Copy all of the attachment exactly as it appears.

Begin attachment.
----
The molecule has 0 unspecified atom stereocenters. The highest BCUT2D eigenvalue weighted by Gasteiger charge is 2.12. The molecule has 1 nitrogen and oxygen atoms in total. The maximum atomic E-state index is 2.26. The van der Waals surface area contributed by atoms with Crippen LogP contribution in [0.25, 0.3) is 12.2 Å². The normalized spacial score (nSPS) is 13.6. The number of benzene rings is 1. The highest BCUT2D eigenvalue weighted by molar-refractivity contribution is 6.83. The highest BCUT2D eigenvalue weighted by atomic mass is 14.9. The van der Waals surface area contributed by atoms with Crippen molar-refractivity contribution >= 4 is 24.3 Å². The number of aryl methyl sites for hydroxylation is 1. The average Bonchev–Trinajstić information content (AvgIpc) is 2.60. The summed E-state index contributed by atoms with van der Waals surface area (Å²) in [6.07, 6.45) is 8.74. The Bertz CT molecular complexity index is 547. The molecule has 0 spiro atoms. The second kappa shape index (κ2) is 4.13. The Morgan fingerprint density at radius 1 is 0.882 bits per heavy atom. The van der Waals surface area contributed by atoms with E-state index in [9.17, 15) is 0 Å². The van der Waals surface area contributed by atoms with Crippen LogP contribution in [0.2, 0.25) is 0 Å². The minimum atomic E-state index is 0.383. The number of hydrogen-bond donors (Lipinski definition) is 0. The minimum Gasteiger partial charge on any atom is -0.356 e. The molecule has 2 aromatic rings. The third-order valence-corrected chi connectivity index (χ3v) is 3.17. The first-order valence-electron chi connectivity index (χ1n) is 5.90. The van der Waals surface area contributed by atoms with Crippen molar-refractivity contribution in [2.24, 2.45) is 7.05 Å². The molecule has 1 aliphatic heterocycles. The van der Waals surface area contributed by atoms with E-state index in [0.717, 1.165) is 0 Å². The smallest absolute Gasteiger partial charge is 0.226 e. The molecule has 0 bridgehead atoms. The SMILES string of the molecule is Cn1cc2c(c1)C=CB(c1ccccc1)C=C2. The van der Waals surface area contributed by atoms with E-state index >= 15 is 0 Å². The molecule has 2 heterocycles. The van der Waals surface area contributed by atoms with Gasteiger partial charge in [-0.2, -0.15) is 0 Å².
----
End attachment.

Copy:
The molecule has 0 unspecified atom stereocenters. The highest BCUT2D eigenvalue weighted by Gasteiger charge is 2.12. The molecule has 1 nitrogen and oxygen atoms in total. The maximum atomic E-state index is 2.26. The van der Waals surface area contributed by atoms with Crippen LogP contribution in [0.25, 0.3) is 12.2 Å². The normalized spacial score (nSPS) is 13.6. The number of benzene rings is 1. The highest BCUT2D eigenvalue weighted by molar-refractivity contribution is 6.83. The highest BCUT2D eigenvalue weighted by atomic mass is 14.9. The van der Waals surface area contributed by atoms with Crippen molar-refractivity contribution >= 4 is 24.3 Å². The number of aryl methyl sites for hydroxylation is 1. The average Bonchev–Trinajstić information content (AvgIpc) is 2.60. The summed E-state index contributed by atoms with van der Waals surface area (Å²) in [6.07, 6.45) is 8.74. The Bertz CT molecular complexity index is 547. The molecule has 0 spiro atoms. The second kappa shape index (κ2) is 4.13. The Morgan fingerprint density at radius 1 is 0.882 bits per heavy atom. The van der Waals surface area contributed by atoms with E-state index in [9.17, 15) is 0 Å². The van der Waals surface area contributed by atoms with Crippen LogP contribution in [0.2, 0.25) is 0 Å². The minimum atomic E-state index is 0.383. The number of hydrogen-bond donors (Lipinski definition) is 0. The minimum Gasteiger partial charge on any atom is -0.356 e. The molecule has 2 aromatic rings. The third-order valence-corrected chi connectivity index (χ3v) is 3.17. The first-order valence-electron chi connectivity index (χ1n) is 5.90. The van der Waals surface area contributed by atoms with Crippen molar-refractivity contribution in [2.24, 2.45) is 7.05 Å². The molecule has 1 aliphatic heterocycles. The van der Waals surface area contributed by atoms with E-state index in [0.717, 1.165) is 0 Å². The smallest absolute Gasteiger partial charge is 0.226 e. The molecule has 0 bridgehead atoms. The SMILES string of the molecule is Cn1cc2c(c1)C=CB(c1ccccc1)C=C2. The van der Waals surface area contributed by atoms with E-state index >= 15 is 0 Å². The molecule has 2 heterocycles. The van der Waals surface area contributed by atoms with Gasteiger partial charge in [-0.2, -0.15) is 0 Å².